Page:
Still in high school, Schnook went to work for a company that made castings in 1979. Laid off just as he got his diploma the next year, he entered an apprenticeship program at another employer. Two years later, the program was canceled, and Schnook was shown the door. After 11 months of job hunting, he was hired as a welder at A.O. Smith. Just four years later, he was one of 2,000 people laid off.

It was time for a career change. Schnook counseled job hunters, starting with his own A.O. Smith co-workers, then went on to run programs for job seekers and dislocated workers, with stints in Ashland, Wis., (where he served a term as mayor) and in Oklahoma. Along the way, he got a bachelor’s degree and a master’s degree. Now he’s working on his doctorate.

People tell him his job losses led to him advancing his education, but he doesn’t see it that way. He’d have been happy to stay in a factory job, if he could have supported his family.

“The way I was trained set up a whole lot of people for failure,” Schnook says. “There was a ‘college track’ and a ‘work track’ – and both of them were successful tracks. But that’s not there anymore.”

Today, Schnook is Southeast Area Director for the Labor Education and Training Center, an offshoot of the AFL-CIO – a federation of labor unions representing both public- and private-sector workers. The training center partners with the Milwaukee Area Workforce Investment Board in the HIRE Center, located on National Avenue, one place dislocated workers turn for help.

“If there are companies out there looking for skilled workers, please call me,” Schnook says. “I’ve got an army of highly skilled, unemployed workers looking for jobs.”

Until earlier this summer, machinist Robert Polzin was one of them. During his job search, he noticed several things that didn’t match the rhetoric coming from employers. For one thing, he’d seen openings for manual machine operators rather than the CNC operators. “The kids, they’ve been brought up with CNCs. They don’t even know how to run manuals,” he says.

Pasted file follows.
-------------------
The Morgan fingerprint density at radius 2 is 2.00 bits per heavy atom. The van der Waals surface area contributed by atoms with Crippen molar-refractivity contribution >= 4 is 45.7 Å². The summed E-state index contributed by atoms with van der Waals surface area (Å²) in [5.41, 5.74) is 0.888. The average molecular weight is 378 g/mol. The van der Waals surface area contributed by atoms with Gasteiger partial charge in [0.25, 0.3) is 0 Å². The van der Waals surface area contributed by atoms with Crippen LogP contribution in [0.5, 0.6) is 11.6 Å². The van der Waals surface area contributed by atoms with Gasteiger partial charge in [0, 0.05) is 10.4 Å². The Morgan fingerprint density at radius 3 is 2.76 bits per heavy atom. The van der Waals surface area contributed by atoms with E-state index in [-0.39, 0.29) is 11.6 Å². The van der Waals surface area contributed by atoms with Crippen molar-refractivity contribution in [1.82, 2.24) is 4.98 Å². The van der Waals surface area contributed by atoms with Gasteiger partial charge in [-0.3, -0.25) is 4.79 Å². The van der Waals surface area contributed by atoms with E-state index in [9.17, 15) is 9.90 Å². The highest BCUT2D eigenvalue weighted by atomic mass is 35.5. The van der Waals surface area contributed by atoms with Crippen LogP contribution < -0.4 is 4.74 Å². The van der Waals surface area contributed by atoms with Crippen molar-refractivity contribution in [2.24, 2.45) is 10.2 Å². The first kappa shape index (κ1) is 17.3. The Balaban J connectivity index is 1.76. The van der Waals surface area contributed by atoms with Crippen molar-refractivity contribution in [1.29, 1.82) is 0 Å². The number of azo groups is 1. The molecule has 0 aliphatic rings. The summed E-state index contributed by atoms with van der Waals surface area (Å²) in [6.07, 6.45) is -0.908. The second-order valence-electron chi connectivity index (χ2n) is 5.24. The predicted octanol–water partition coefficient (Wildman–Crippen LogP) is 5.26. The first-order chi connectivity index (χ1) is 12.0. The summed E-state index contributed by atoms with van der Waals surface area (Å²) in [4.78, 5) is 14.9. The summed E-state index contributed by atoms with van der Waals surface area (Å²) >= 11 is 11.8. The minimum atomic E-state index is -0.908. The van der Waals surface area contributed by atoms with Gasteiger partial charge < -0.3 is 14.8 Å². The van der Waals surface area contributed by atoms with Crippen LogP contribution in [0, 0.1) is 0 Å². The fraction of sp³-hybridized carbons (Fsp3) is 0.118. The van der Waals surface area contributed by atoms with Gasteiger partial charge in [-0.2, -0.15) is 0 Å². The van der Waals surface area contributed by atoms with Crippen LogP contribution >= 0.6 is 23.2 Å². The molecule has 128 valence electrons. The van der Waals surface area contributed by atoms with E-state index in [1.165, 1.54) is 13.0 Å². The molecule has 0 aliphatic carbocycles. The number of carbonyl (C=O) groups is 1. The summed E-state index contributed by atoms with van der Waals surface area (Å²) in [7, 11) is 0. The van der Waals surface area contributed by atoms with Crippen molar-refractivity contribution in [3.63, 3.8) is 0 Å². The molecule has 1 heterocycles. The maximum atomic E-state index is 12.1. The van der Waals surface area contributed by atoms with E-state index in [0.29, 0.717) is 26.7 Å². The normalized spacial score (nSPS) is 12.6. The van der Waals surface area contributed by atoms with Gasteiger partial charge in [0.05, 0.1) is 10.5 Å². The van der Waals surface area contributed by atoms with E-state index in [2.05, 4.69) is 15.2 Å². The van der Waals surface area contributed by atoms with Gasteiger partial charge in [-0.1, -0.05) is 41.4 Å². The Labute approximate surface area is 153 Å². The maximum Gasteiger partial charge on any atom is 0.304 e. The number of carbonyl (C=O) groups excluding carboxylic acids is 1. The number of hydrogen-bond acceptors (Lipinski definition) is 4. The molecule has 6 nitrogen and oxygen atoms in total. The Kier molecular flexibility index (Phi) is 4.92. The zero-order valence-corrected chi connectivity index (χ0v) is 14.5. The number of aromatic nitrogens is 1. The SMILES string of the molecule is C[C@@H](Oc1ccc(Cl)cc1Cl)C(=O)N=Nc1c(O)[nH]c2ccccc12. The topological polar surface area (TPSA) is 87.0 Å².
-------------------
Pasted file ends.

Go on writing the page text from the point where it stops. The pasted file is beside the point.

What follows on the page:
And if technology is so critical, Esalaí Clark hasn’t seen the evidence. Clark, 40, came to Milwaukee from Detroit nearly two years ago. An information technology project manager with an MBA in information systems, she expected little difficulty finding work. IT, she says, isn’t supposed to be one of the industries losing jobs.

“I’ve had no shortage of interviews,” Clark continues, but so far, not one has led to a job. She’s found employers demanding such specific experience that, even when she can demonstrate she’s done the elements of a task, they pass her over if she hasn’t filled that exact role in the past.

Placement agencies – the primary vehicle for getting IT jobs – have told her she should take some of her experience off her resume to avoid looking overqualified. When talk turns to pay and she suggests “market rate” – easily in the high five or even low six figures – she is told, “I don’t think you should be expecting market rate for anything because you’ve been out of work for a year and a half.”

For Reginald Harrison, 38, computers were the ticket out of the city neighborhood where he grew up. Earning an associate degree and later a bachelor’s in electronic engineering, Harrison spent 15 years in various IT jobs, including nearly five at GE Healthcare.

Since being let go in 2011, he’s tried to develop his own computer-repair business while looking for jobs and being offered less than half the $60,000 a year he used to make. At one point, he took a job at a cast metal foundry. With his tech background, he got to run the plant’s automatic control system but left because he feared for his safety around molten metal.

On TV one night, Harrison saw a story about a company having so much trouble hiring it decided to publicize its job fair on the local news. He went, along with 400 other people, and asked about an engineering position. He was given a short briefing and sent home to fill out an online application. He was later notified they were no longer looking to fill that position. “There’s not really a shortage,” he says “They’re choosy in what they have to pick from.”

Even employers who say they have trouble filling positions admit that may be part of the explanation: They’re being more careful about who they hire, and more technology on the job is a given.

But they still encounter experienced job applicants who aren’t at ease with computers. “You have a generation of people who work in manufacturing but who haven’t kept their skills, not just current, but they haven’t upgraded their skills,” says GenMet’s Mary Isbister. “It’s very difficult if they didn’t work in an environment that uses technology. All of our equipment has some kind of computer interface.”